CDPL to host the public launch of Racist Roots at Durham’s Carolina Theatre
For Immediate Release: November 10, 2022
For More Information Contact: Gretchen M. Engel, CDPL, firstname.lastname@example.org, (919) 682-3983
DURHAM, NC — On Tuesday, Nov. 15, the Center for Death Penalty Litigation will host the public launch of its powerful new film Racist Roots, which traces the modern North Carolina death penalty’s connections to slavery, lynching, and segregation.
“It’s unacceptable that, sixteen years after North Carolina’s last execution, we still have the nation’s fourth largest death row and are still trying people for their lives,” said CDPL Executive Director Gretchen M. Engel. “The death penalty grows out of a racist history, and it continues to skew the system toward extreme punishments that fall disproportionately on communities of color. This film will help people across North Carolina see the urgent need to eliminate the death penalty from our state’s criminal punishment system.”
The film is based on CDPL’s online project RacistRoots.org, which was released in 2020. It includes the stories and voices of people on North Carolina’s death row, as well as artists, historians, and advocates. CDPL worked with professional filmmakers who created original music and animation for the screen. (See a trailer here.)
CDPL, along with the N.C. Coalition for Alternatives to the Death Penalty, has been screening Racist Roots for small private audiences since the spring. Now, the film will be publicly available as a resource for all who seek to understand the death penalty’s history and its continuing racial disparities.
The free screening is from 7 to 8:30 p.m. Tuesday at the Carolina Theatre in downtown Durham. (Details & registration here.) The film runs 25 minutes and will be followed by a panel discussion moderated by nationally recognized advocate Henderson Hill, CDPL’s founder and currently a senior attorney with the ACLU’s Capital Punishment Project.
“The death penalty’s history is inseparable from our history of slavery, Jim Crow, and mass incarceration,” Hill says in the film. “Even as the number of executions and death sentences declines, it remains a powerful symbol of white supremacy. When we open our eyes to the history of capital punishment, the conclusion becomes inescapable. The death penalty is just one more Confederate monument that we must tear down.”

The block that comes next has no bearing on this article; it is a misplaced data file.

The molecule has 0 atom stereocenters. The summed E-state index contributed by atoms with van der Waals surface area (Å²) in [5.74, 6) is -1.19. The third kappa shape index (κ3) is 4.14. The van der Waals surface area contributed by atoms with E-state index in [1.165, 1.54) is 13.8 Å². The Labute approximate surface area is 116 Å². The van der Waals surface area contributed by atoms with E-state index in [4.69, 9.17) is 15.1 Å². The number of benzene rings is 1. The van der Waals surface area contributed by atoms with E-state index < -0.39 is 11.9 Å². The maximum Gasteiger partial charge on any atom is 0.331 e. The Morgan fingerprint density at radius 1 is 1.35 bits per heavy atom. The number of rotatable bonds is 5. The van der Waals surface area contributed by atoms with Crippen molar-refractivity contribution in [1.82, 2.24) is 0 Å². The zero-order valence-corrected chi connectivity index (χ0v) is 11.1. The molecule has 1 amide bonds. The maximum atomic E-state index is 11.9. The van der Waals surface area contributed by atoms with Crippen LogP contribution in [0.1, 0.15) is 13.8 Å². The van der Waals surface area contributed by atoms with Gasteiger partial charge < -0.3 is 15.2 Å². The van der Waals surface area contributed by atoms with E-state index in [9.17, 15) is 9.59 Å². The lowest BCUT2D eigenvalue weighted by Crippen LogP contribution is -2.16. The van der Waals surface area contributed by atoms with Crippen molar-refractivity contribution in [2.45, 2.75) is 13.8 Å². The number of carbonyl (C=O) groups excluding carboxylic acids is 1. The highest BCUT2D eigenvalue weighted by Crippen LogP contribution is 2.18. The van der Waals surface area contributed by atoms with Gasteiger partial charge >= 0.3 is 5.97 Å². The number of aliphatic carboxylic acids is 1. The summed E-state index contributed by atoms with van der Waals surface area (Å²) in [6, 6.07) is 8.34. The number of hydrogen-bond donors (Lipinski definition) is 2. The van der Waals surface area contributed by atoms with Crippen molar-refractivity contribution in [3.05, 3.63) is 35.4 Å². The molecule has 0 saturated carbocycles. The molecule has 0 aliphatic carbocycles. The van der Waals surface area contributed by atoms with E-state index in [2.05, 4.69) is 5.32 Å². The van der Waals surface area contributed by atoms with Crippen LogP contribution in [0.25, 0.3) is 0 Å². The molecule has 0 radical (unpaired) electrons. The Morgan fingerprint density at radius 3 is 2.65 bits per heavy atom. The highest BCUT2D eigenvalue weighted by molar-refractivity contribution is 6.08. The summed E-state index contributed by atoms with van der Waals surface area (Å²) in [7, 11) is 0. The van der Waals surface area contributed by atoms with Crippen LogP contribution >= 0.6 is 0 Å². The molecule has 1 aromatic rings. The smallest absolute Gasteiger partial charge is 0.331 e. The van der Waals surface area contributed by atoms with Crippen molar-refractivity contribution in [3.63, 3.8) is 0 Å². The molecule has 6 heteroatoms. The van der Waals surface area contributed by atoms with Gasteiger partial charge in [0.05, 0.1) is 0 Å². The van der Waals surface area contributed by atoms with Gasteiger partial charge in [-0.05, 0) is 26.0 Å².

- Exoneree Alfred Rivera, who spent two years on NC’s death row in the 1990s for a murder he did not commit. During Rivera’s time on death row, four people were executed. In 1999, his conviction was overturned and, at a second trial, a jury found him not guilty. Rivera now works as the Lived Experience Coordinator for the N.C. Coalition for Alternatives to the Death Penalty to uplift the voices of people directly affected by the death penalty.
- State Rep. Vernetta Alston, a former CDPL attorney who represented Henry McCollum, an innocent man who spent more than thirty years on NC’s death row before being exonerated in 2014. She is now a state legislator committed to shining a light on the injustice of the death penalty.
- Filmmaker Akili Brown, the director of Racist Roots. Brown is a designer, actor and director who has starred in several stage productions and now runs his own production company, The Universal Fresh. He will speak about the role of art in movements for social change.
“Racist Roots makes clear that the death penalty is a relic of North Carolina’s deeply racist past,” Engel said. “It’s time to move toward a future that focuses on justice and healing, and not perpetuating racism through state-sanctioned killing.”
Beginning on Wednesday, Nov. 16, find the full film at RacistRoots.org/film.